قیمت فایل ترجمه شده: ۱۰۰۰۰ تومان
تعداد صفحه انگلیسی: ۵
سال نشر: ۲۰۱۳
تعداد صفحه ترجمه فارسی: ۵ صفحه word
مقاله ترجمه شده توسعه کارآفرینی درآفریقا: بررسی کلی و اجمالی
Entrepreneurship development in Africa: an overview
Purpose – This paper aims to provide an over view of the different key factors that are influencing and influenced by the entrepreneurship environment in Africa. Design/methodology/approach – The paper represents the outcome of many comprehensive research programmes undertaken in different countries in Africa and other parts of the world adopting various research methods and approaches. Findings – The most profound and encouraging change in African economies over the past decade has been the rapid advancement towards integration into the global economy. Many of the countries have undertaken significant economic reforms; improving macroeconomic management, instigating conducive private investment climate, liberalizing markets and widening the space for entrepreneurship to drive strong and inclusive growth. However understanding the nature of problems, challenges and opportunities in Africa is a very difficult task for many people outside its territories. Originality/value – Despite the regional coverage of the various issues relating to entrepreneurship development on Africa, it is not possible to have contributions from few countries in the region such as Chad, Somalia, etc., due to the current situation is these countries.
Keywords: Entrepreneurship, Africa, Sustainable development, Sub Saharan Africa, Entrepreneurialism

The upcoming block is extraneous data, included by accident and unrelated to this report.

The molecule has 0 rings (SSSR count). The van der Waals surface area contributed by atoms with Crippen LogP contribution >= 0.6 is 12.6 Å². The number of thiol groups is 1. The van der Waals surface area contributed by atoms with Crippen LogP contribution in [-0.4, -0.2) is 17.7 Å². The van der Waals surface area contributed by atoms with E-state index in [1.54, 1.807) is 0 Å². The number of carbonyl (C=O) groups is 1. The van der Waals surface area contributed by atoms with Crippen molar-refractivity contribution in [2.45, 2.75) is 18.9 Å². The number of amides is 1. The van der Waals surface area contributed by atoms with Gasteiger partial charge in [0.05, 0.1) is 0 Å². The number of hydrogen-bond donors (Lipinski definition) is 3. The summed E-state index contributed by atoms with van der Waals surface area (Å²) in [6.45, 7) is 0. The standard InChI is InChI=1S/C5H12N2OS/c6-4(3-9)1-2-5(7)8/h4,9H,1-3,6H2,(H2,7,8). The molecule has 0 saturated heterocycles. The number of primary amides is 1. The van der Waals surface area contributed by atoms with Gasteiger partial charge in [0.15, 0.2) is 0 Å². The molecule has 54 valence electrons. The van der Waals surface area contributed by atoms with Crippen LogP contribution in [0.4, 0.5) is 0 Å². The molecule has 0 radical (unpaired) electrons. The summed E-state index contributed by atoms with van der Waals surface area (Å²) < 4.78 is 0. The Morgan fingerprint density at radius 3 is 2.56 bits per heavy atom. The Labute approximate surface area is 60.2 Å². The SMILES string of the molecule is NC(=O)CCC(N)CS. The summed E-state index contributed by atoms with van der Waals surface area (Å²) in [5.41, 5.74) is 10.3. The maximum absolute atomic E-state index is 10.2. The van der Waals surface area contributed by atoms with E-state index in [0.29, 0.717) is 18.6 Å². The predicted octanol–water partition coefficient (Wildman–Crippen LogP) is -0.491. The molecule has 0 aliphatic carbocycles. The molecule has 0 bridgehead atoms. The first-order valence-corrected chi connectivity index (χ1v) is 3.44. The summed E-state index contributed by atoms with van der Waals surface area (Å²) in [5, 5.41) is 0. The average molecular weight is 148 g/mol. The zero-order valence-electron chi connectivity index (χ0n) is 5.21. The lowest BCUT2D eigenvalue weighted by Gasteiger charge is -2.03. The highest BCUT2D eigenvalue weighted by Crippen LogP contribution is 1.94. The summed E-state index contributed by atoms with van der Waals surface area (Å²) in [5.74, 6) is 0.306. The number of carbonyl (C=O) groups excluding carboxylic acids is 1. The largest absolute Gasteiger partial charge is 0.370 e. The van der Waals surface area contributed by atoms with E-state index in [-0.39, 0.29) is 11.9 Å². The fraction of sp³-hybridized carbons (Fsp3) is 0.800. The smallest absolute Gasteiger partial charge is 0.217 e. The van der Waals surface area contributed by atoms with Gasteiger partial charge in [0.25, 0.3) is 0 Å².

Researchers and practitioners have recognized the importance of employee empowerment at the frontline level in the hospitality industry where prompt action is often required to deliver high quality service to customers (Kim et al., 2012; Ottenbacher and Gnoth, 2005; Hartline and Ferrell, 1996; Heskett et al., 1997; Sergeant and Frenkel, 2000). Researchers have also shown that empowered employees are more likely to report higher job satisfaction and organizational commitment (Kim et al., 2012; Bhatnagar, 2007; Liden et al., 2000). Customer evaluative judgments, such as perceived service quality or satisfaction, are often used as indicators of organizational effectiveness (Schneider et al., 1998; Anderson and Mittal, 2000). Despite abundant theoretical evidence, there is a lack of research linking employee empowerment and customer satisfaction, since integrating employee and customer data can be challenging (de Jong et al., 2008). Apart from methodological issues, the paucity of research in this area can also be due to the cross-disciplinary theoretical foundations required to justify the relationships. An important outcome of coproduction, where service customers participate in the production of their own services, is customer satisfaction, a construct that is often more relevant to consumer behavior and marketing research (Schneider and White, 2004). Consequently, few researchers have explicitly linked organizational practices, such as leadership behaviors and empowerment, to customer satisfaction. A recent stream of research called “linkage research” focuses on connecting the internal functioning of service organizations to customer satisfaction (Schneider et al., 2005; Wiley, 1996). This research suggests that employees’ work experiences directly affect customers’ experiences of the service and thereby customer satisfaction (Oliver, 1997). The “service-profit chain” (Heskett et al., 1997) outlines the links between internal service quality (workplace/job design, employee selection and development, rewards and recognition, and tools for serving customers) and customer satisfaction through employee satisfaction. Using this perspective, the current work investigated the effects of an important organizational mechanism (i.e. empowering leadership) on customer outcomes. Few studies have considered a leader’s role in employee empowerment processes (Konczak et al., 2000). However, diverse leadership behaviors have been examined; for example, transformational leadership has been shown to improve employee outcomes including satisfaction and to reduce job stress (Gill and Mathur, 2007; Gill et al., 2010a, b). Hospitality researchers have examined the relationship between transformational leadership and employees’ desire for empowerment (Gill et al., 2010a, b), leadership competency on firm performance (Asree et al., 2010), ethical leadership on managers’ job satisfaction and organizational commitment (Kim and Brymer, 2011), and leadership roles on organizational learning and effectiveness (Yang, 2010). Most research, including that cited above, examines leadership concepts in totality. A few studies have examined leader empowering behavior (Bennis and Townsend, 1997). Empowering leadership has been linked with enhancement of empowered behavior among hospitality employees (Klidas et al., 2007), and has been positively associated with employee satisfaction, organizational commitment, and team-oriented performance (Srivastava et al., 2006; Konczak et al., 2000). Most research focuses on leader empowering behaviors (LEB) or employee psychological empowerment (PE) as predictors of outcomes such as job satisfaction. To our knowledge, a study by Konczak et al. (2000) is the only study to examine LEB as a predictor of PE. Konczak et al. (2000) found that leader behaviors impact employees’ experience of psychological empowerment. The current work builds on their conceptual framework. Much extant research has sampled managers in manufacturing companies.